At Henrik Ibsen's Writings we also use <div>s for letters written over a
couple of days.
Ellen Nessheim Wiger
Henik Ibsen's Writings
> We also used <div> for the MacGreevy Archive
> Syd Bauman wrote:
>>>> I'm wondering how to encode letters which have been written over a
couple of days or even a longer period.
>>>> <dateline> is member of divWrapper, hence it is not allowed among
several parts of the letter. I do not really want to encapsulate the
letter parts in different <div>s because its just one (but long)
letter in a collection of half fictitious letters. Mark up the new
date only in another <p> also seems not to be the
>>>> appropriate solution.
>>> At the Carl Maria von Weber Gesamtausgabe those different writing
dates of one letter are currently represented by a <div
>>> type="writingDate" n="$int"> I see the point for hesitation since it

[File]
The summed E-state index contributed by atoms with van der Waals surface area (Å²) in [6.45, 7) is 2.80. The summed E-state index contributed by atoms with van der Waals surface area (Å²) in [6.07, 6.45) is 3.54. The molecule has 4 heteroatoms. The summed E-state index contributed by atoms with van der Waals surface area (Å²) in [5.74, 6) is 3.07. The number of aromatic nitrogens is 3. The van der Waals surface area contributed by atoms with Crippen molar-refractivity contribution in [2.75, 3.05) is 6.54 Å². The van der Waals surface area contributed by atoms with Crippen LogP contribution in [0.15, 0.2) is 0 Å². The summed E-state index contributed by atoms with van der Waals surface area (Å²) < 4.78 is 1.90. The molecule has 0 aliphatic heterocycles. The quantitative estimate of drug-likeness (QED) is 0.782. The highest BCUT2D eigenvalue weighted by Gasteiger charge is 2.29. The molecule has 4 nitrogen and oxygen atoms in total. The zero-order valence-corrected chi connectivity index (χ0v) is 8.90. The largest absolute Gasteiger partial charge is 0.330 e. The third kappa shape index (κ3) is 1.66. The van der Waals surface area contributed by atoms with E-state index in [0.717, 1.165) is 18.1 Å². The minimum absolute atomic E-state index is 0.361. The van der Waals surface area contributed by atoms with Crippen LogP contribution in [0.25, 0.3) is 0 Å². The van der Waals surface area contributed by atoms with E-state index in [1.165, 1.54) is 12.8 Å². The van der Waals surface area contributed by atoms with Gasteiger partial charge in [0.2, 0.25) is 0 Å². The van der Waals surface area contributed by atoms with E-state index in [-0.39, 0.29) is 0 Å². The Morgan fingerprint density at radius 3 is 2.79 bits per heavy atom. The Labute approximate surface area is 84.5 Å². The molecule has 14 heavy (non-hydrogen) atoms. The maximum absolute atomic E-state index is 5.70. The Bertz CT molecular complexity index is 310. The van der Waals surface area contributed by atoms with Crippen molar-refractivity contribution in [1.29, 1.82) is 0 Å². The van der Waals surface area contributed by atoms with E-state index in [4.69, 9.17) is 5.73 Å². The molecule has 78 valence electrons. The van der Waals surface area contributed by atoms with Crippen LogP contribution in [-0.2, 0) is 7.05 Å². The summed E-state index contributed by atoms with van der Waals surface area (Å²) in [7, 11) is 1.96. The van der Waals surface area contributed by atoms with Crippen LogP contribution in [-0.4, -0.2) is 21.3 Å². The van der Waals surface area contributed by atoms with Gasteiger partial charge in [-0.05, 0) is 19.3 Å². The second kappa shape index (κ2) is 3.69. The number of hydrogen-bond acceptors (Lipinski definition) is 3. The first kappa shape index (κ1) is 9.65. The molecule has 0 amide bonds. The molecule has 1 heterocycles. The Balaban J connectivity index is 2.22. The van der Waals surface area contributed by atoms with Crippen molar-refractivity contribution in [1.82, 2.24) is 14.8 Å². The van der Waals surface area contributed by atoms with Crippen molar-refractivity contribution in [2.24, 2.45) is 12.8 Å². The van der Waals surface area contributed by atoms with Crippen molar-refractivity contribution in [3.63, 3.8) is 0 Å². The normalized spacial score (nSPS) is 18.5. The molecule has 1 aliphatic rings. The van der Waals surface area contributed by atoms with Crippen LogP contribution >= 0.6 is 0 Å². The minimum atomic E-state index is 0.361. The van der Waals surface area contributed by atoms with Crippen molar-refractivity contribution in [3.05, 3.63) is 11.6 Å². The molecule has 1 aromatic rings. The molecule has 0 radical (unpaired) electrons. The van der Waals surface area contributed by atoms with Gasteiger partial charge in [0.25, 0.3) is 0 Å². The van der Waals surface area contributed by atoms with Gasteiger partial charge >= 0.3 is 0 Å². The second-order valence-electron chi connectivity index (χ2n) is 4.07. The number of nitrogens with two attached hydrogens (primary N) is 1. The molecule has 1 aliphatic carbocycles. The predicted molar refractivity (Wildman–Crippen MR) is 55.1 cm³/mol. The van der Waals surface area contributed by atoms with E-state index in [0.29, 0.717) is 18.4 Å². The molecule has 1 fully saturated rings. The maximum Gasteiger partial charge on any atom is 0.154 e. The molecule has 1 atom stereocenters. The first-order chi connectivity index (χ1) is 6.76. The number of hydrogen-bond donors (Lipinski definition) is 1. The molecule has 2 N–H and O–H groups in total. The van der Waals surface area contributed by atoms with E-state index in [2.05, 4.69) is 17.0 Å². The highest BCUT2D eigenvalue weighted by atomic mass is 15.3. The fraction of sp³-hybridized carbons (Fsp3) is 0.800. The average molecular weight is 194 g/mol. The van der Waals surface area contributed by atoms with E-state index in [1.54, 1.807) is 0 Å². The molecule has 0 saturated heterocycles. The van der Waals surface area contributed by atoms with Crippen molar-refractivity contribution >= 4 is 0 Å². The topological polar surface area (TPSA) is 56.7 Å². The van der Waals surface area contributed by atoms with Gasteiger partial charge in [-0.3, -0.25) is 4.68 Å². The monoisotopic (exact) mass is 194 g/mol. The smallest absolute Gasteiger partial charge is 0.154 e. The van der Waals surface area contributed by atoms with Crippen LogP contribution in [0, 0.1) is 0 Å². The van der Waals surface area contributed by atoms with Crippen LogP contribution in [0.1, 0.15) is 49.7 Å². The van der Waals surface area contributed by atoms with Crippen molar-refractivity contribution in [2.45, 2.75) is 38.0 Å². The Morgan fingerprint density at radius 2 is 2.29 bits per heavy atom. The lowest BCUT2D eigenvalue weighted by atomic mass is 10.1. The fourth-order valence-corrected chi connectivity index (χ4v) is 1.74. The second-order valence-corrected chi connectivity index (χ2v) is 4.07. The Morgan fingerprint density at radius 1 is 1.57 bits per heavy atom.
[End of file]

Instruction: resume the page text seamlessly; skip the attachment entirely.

is just one letter you have to deal with but with Weber it
>>> occurs quite frequently...
>> My instinct is to use a <div> solution, too, as I see no trouble in
using <div> to mark temporal, as opposed to structural, divisions if
you know what I mean.
>> But if you shy away from <div>, plausible (although not necessarily
desirable) alternatives would be to:
>> * move <dateline> from model.divWrapper to a class that permitted it
>> where you want it (this means your schema is *not* TEI conformant,
but that wouldn't bother me much);
>> * add a new element <dateThing> in the TEI namespace (also *not* TEI
>> * add a new element <my:dateline> in your own namespace (TEI
>> * use <label> for the purpose with something like
>> <p>I'll let you know if she gives me anything for Valentine's!</p>
<label>Resuming on <date when="2008-02-15">15th Feb</date></label>
<p>Yesterday was <emph>Valentine's day</emph> for goodness sake,
>> and she barely even acknowledged ...</p>
>> The major advantage of using <div>, of course, is that you could then
easily separate text by particular day it was written. Imagine, e.g., a
visualization of the collection of letters in which each section of the
text was color-coded based on which day of the week it was
>> written. Or linguistic analysis based on number of days post-payday.
>> In any case, I hope this helps.
> Susan Schreibman, PhD
> Digital Humanities Observatory
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